This study was requested and funded by NASA. The National Research Council is the principal operating arm of the National Academy of Sciences and the National Academy of Engineering. It is a private, nonprofit institution that provides science and technology advice under a congressional charter. A committee roster follows.

The report Safe on Mars: Precursor Measurements Necessary to Support Human Operations on the Martian Surface is available on the Internet at http://www.nap.edu.


Story Source:

The above story is based on materials provided by National Research Council. Note: Materials may be edited for content and length.


Cite This Page:

National Research Council. "Dangers On Mars Require Extensive Evaluation Before Human Exploration Could Proceed." ScienceDaily. ScienceDaily, 6 May 2002. <www.sciencedaily.com/releases/2002/05/020506075102.htm>.
National Research Council. (2002, May 6). Dangers On Mars Require Extensive Evaluation Before Human Exploration Could Proceed. ScienceDaily. Retrieved July 30, 2014 from www.sciencedaily.com/releases/2002/05/020506075102.htm
National Research Council. "Dangers On Mars Require Extensive Evaluation Before Human Exploration Could Proceed." ScienceDaily. www.sciencedaily.com/releases/2002/05/020506075102.htm (accessed July 30, 2014).

Share This




More Space & Time News

Wednesday, July 30, 2014

Featured Research

from universities, journals, and other organizations


Featured Videos

from AP, Reuters, AFP, and other news services

Raw: Rocket Launches Into Space With Cargo Ship

Raw: Rocket Launches Into Space With Cargo Ship

AP (July 30, 2014) Arianespace launched a rocket Tuesday from French Guiana carrying a robotic cargo ship to deliver provisions to the International Space Station. (July 30) Video provided by AP
Powered by NewsLook.com
In Virginia, the Rise of a New Space Coast

In Virginia, the Rise of a New Space Coast

AP (July 30, 2014) Every summer, tourists make the pilgrimage to Chincoteague Island, Va. to see wild ponies cross the Assateague Channel. But, it's the rockets sending to supplies to the International Space Station that are making this a year-round destination. (July 30) Video provided by AP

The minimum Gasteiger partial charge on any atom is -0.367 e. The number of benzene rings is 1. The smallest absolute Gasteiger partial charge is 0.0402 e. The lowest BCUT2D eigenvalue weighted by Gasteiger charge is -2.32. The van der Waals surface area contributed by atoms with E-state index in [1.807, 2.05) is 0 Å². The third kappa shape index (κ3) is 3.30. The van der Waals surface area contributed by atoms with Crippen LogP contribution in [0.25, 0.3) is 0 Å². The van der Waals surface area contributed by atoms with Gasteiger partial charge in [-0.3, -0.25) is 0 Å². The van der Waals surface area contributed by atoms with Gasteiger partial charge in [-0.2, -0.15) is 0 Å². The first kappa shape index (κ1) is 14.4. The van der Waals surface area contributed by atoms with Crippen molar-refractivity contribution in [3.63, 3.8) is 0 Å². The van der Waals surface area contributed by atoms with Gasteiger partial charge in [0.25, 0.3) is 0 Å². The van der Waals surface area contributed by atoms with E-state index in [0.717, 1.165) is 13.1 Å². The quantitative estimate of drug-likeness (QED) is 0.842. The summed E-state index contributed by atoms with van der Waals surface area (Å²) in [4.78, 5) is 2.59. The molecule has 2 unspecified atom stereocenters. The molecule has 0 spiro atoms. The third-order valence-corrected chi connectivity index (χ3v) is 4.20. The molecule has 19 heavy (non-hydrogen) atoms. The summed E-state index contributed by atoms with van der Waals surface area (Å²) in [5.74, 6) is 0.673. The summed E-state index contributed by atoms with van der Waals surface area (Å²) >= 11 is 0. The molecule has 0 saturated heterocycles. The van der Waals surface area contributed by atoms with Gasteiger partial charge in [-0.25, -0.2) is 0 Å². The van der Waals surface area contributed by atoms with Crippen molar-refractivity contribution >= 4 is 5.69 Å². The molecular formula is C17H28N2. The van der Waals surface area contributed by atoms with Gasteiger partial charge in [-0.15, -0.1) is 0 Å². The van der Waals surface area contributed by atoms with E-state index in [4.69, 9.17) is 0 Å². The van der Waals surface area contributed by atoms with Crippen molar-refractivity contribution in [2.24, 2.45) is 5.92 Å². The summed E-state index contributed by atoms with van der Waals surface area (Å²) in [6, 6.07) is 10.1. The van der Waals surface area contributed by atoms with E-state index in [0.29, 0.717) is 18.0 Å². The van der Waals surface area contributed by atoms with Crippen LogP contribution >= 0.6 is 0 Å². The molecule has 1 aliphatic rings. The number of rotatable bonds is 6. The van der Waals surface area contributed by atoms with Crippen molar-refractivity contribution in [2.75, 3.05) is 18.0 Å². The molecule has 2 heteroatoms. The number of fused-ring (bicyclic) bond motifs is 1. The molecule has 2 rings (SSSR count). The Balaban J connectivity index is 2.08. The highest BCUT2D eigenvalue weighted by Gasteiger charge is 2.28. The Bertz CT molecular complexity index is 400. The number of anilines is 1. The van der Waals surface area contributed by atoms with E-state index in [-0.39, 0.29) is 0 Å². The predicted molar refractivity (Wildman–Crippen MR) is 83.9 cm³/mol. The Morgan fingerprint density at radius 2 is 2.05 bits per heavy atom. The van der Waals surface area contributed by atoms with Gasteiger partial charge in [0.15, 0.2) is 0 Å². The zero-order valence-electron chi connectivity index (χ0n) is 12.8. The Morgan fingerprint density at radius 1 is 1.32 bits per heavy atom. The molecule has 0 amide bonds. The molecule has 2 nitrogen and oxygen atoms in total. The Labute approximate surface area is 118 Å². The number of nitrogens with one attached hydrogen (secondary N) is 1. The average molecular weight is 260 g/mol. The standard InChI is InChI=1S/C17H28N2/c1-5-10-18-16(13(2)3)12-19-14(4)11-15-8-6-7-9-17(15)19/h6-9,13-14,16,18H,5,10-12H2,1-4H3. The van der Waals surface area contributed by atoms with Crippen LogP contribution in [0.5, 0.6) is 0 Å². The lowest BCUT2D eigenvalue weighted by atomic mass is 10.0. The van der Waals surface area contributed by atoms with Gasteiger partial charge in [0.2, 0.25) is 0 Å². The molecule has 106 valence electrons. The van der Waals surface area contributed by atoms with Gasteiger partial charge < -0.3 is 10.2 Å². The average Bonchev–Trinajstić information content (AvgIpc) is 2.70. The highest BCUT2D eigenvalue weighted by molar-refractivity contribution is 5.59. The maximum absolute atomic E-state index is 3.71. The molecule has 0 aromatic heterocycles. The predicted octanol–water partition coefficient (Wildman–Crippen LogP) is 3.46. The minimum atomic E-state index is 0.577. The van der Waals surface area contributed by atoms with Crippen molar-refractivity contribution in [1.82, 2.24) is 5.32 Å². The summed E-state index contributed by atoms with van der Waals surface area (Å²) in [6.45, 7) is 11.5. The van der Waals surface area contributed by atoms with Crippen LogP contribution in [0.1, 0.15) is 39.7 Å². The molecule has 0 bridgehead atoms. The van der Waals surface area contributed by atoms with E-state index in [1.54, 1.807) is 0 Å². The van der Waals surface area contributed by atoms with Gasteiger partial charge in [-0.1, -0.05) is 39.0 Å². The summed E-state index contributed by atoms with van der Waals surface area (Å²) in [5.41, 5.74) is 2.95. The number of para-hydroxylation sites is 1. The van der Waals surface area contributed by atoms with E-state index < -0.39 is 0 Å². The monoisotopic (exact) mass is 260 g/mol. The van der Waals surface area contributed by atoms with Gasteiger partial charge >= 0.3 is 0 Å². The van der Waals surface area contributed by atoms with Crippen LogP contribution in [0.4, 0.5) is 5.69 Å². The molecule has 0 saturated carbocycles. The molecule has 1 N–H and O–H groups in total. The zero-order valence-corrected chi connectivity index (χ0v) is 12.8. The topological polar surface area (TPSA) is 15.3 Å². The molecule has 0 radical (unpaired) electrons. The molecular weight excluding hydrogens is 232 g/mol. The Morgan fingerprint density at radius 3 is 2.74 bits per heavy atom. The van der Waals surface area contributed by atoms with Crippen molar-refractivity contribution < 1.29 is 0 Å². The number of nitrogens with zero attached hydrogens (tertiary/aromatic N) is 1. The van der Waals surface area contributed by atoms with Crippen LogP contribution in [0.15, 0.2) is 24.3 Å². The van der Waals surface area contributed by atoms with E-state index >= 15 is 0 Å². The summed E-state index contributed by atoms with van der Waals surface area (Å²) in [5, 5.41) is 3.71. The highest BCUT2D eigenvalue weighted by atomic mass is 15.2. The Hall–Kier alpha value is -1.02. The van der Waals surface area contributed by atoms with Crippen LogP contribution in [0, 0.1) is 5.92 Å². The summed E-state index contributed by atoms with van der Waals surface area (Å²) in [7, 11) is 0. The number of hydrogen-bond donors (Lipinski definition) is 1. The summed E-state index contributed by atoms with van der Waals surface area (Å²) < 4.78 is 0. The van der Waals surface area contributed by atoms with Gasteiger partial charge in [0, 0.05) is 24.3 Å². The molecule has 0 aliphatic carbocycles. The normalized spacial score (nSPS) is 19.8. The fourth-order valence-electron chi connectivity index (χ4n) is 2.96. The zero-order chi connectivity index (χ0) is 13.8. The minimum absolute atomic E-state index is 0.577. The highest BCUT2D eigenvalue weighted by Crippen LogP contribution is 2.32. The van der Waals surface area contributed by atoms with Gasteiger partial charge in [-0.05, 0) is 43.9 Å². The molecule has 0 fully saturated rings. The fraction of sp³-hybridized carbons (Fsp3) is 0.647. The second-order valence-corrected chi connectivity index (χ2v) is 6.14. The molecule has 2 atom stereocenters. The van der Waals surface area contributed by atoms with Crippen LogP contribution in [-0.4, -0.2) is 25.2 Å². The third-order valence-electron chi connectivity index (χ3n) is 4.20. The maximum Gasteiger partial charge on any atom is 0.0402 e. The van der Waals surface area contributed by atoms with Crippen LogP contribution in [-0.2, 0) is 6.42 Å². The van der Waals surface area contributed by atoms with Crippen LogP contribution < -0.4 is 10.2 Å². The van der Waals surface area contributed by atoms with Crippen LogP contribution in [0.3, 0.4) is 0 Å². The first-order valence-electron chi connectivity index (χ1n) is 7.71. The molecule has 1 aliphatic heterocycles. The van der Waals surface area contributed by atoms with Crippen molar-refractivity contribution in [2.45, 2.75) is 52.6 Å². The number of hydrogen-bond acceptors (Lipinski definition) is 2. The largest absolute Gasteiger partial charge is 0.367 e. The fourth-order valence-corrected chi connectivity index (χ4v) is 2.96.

Powered by NewsLook.com
Russia Saves Gecko Sex Satellite, Media Has Some Fun With It

Russia Saves Gecko Sex Satellite, Media Has Some Fun With It

Newsy (July 27, 2014) The satellite is back under ground control after a tense few days, but with a gecko sex experiment on board, the media just couldn't help themselves. Video provided by Newsy
Powered by NewsLook.com
NASA EDGE: OCO-2 Launch

NASA EDGE: OCO-2 Launch

NASA (July 25, 2014) NASA EDGE webcasts live from Vandenberg AFB for the launch of the Oribiting Carbon Observatory-2 (OCO) launch. Video provided by NASA
Powered by NewsLook.com

Search ScienceDaily

Number of stories in archives: 140,361

Find with keyword(s):
Enter a keyword or phrase to search ScienceDaily for related topics and research stories.

Save/Print:
Share:

Breaking News:
from the past week

In Other News

... from NewsDaily.com

Science News

Health News

Environment News

Technology News



Save/Print:
Share:

Free Subscriptions


Get the latest science news with ScienceDaily's free email newsletters, updated daily and weekly. Or view hourly updated newsfeeds in your RSS reader:

Get Social & Mobile


Keep up to date with the latest news from ScienceDaily via social networks and mobile apps:

Have Feedback?


Tell us what you think of ScienceDaily -- we welcome both positive and negative comments. Have any problems using the site? Questions?
Mobile: iPhone Android Web
Follow: Facebook Twitter Google+
Subscribe: RSS Feeds Email Newsletters
Latest Headlines Health & Medicine Mind & Brain Space & Time Matter & Energy Computers & Math Plants & Animals Earth & Climate Fossils & Ruins